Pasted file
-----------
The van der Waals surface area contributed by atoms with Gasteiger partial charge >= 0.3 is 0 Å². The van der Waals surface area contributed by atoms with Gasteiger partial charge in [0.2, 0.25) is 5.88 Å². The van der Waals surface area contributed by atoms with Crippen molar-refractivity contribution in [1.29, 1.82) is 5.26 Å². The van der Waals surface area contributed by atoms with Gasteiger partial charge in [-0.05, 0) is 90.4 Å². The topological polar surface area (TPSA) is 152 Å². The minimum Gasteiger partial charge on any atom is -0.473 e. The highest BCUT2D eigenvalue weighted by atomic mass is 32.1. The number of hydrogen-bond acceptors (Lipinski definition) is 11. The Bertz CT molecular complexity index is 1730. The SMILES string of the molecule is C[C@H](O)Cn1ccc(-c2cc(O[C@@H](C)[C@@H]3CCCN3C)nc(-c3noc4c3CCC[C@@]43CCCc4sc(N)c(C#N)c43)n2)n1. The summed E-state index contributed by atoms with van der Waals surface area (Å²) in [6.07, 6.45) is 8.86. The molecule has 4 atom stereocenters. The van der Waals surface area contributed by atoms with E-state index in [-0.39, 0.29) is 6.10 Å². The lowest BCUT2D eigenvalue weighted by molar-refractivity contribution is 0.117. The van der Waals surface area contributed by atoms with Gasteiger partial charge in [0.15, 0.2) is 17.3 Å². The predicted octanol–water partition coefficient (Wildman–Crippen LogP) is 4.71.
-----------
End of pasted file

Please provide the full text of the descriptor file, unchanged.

The van der Waals surface area contributed by atoms with Gasteiger partial charge >= 0.3 is 0 Å². The van der Waals surface area contributed by atoms with Gasteiger partial charge in [0.2, 0.25) is 5.88 Å². The van der Waals surface area contributed by atoms with Crippen molar-refractivity contribution in [1.29, 1.82) is 5.26 Å². The van der Waals surface area contributed by atoms with Gasteiger partial charge in [-0.05, 0) is 90.4 Å². The topological polar surface area (TPSA) is 152 Å². The minimum Gasteiger partial charge on any atom is -0.473 e. The highest BCUT2D eigenvalue weighted by atomic mass is 32.1. The number of hydrogen-bond acceptors (Lipinski definition) is 11. The Bertz CT molecular complexity index is 1730. The SMILES string of the molecule is C[C@H](O)Cn1ccc(-c2cc(O[C@@H](C)[C@@H]3CCCN3C)nc(-c3noc4c3CCC[C@@]43CCCc4sc(N)c(C#N)c43)n2)n1. The summed E-state index contributed by atoms with van der Waals surface area (Å²) in [6.07, 6.45) is 8.86. The molecule has 4 atom stereocenters. The van der Waals surface area contributed by atoms with E-state index in [-0.39, 0.29) is 6.10 Å². The lowest BCUT2D eigenvalue weighted by molar-refractivity contribution is 0.117. The van der Waals surface area contributed by atoms with Gasteiger partial charge in [0.15, 0.2) is 17.3 Å². The predicted octanol–water partition coefficient (Wildman–Crippen LogP) is 4.71.